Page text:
June 8, 2020
On Friday, June 5, at a press conference in the White House Rose Garden, President Donald Trump proclaimed it a “great day for equality” and a “great day” for George Floyd following a jobs report that showed unemployment falling, except for African Americans, and ten days of unrest sparked by Floyd’s death.
The president delivered lengthy and often rambling remarks in the Rose Garden that were ostensibly meant to highlight a new jobs report that showed unemployment falling after weeks of the country being shuttered by the coronavirus pandemic, The Hill reported.
But Trump veered frequently from topic to topic, at times addressing the nationwide protests spurred by Floyd’s death. Floyd died on May 25 after a Minneapolis police officer kneeled on his neck for nearly nine minutes during an arrest.
“Equal justice under the law must mean every American receives equal treatment in every encounter with law enforcement regardless of race, color, gender or creed,” Trump said. “They have to receive fair treatment from law enforcement.”
“Hopefully George is looking down right now and saying this is a great thing that’s happening for our country. This is a great day for him, it’s a great day for everybody. This is a great day for everybody. This is a great, great day in terms of equality.”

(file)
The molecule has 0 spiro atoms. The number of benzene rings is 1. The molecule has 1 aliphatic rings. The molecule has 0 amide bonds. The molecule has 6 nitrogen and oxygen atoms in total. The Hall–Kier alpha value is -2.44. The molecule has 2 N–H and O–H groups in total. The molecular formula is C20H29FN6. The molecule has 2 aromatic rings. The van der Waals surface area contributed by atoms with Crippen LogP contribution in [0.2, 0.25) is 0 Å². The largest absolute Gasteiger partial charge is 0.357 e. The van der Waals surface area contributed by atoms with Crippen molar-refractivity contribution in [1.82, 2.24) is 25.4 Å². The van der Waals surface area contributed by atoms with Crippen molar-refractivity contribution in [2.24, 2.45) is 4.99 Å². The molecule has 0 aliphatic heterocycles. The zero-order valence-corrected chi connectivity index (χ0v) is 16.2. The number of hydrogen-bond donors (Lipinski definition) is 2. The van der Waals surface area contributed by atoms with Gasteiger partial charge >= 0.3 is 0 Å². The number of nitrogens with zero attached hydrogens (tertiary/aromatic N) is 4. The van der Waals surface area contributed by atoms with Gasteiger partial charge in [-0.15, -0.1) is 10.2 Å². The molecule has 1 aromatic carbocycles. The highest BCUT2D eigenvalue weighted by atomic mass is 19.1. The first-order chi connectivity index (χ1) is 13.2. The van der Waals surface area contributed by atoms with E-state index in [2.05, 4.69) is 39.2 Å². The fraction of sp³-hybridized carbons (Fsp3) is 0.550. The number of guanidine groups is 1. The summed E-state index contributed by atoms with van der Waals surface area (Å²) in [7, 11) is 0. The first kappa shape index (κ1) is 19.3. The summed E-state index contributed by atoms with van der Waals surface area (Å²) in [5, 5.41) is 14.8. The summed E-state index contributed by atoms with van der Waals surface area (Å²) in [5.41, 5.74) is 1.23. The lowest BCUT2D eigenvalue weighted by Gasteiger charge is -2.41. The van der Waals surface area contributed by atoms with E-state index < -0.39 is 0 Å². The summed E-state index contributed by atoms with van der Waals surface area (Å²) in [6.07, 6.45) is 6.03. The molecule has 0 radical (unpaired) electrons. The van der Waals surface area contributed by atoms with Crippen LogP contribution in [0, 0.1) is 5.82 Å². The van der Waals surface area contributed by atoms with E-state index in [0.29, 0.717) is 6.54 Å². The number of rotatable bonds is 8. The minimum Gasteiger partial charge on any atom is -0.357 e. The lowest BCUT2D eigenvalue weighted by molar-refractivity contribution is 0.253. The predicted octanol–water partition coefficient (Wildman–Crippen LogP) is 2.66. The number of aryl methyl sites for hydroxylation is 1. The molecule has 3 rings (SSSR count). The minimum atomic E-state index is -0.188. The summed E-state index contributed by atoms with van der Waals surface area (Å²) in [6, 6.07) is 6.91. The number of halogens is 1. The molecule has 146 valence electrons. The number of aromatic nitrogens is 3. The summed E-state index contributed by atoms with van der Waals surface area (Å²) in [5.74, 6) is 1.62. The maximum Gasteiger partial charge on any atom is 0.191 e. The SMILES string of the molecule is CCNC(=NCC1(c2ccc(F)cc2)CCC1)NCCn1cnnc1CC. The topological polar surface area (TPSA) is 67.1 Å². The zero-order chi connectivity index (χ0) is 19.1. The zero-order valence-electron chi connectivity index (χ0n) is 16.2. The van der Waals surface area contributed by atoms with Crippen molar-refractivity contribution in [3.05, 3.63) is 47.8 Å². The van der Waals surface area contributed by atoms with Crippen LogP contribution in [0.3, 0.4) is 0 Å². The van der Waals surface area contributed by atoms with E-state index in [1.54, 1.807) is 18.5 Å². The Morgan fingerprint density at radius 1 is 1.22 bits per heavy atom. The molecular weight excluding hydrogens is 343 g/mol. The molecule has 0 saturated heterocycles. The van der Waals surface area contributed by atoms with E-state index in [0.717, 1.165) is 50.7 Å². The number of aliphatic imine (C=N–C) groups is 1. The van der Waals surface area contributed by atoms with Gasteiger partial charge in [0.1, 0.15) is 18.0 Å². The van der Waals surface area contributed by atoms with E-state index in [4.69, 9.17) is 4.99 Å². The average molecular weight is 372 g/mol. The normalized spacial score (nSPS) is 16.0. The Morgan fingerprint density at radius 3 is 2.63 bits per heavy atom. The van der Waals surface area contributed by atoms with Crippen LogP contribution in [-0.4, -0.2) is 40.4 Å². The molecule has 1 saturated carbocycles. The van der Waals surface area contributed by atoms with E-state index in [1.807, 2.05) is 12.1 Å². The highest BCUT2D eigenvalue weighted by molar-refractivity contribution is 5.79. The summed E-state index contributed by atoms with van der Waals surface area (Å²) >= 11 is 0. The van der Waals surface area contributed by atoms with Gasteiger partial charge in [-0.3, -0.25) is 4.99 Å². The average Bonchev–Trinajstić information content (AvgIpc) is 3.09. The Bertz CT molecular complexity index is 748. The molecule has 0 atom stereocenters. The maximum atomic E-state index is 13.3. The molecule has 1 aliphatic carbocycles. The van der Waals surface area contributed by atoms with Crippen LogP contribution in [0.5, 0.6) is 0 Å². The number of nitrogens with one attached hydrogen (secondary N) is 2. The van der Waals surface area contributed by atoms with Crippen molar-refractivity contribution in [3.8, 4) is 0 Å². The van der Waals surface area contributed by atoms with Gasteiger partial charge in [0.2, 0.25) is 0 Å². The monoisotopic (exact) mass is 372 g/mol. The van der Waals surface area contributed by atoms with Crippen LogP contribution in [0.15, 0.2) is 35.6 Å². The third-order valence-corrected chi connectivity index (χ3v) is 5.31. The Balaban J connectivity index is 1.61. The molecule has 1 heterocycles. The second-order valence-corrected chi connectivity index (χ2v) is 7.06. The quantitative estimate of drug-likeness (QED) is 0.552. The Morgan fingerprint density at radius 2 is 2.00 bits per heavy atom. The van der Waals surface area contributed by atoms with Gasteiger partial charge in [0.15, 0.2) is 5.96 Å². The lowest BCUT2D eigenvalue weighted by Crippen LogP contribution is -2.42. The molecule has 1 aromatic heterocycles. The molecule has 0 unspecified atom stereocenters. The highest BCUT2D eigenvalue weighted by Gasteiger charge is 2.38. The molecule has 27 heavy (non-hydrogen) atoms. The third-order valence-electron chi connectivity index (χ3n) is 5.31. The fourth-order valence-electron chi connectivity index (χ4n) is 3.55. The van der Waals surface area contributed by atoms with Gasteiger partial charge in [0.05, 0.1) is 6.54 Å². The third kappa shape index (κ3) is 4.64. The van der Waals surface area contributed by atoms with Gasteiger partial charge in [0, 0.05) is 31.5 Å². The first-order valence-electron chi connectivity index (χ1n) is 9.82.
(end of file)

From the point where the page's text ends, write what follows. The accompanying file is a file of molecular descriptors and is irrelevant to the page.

Protests, including large-scale protests near the White House, continue across the nation. Law enforcement has erected fencing around the White House complex in recent days, and the area is expected to remain closed to the public until June 10, The Hill notes.
Trump, who has called for governors to “dominate” the streets to quell protests related to police brutality and systemic racism, took no questions on Friday in the Rose Garden. When reporters shouted as he signed legislation to inquire what his plan is to address the issues protesters are raising, Trump held a finger to his lips to quiet them.
Trump touted a better-than-expected jobs report, which showed unemployment at 13.3% in May after hitting a post-World War II high of 14.7% the previous month. Economists had predicted the jobless rate in May would rise as high as 19% as many states remained at least partially locked down to slow the spread of the coronavirus.
But for black workers, the unemployment rate was 16.8%, a slight uptick from the 16.7% unemployment rate in April and the highest in more than a decade, according to the Bureau of Labor and Statistics. The jobless rate for white workers declined to 12.4% last month.
Friday’s Rose Garden event gave Trump an opportunity to focus on the broader jobs report and spin a positive narrative even as the country grapples with the coronavirus pandemic, the protests, and ongoing economic woes, The Hill said.
Trump is not expected to attend one of the memorial services for Floyd in the coming days. Presumptive Democratic presidential nominee Joe Biden may attend one of the events, an attorney for the Floyd family said this week.
Research contact: @thehill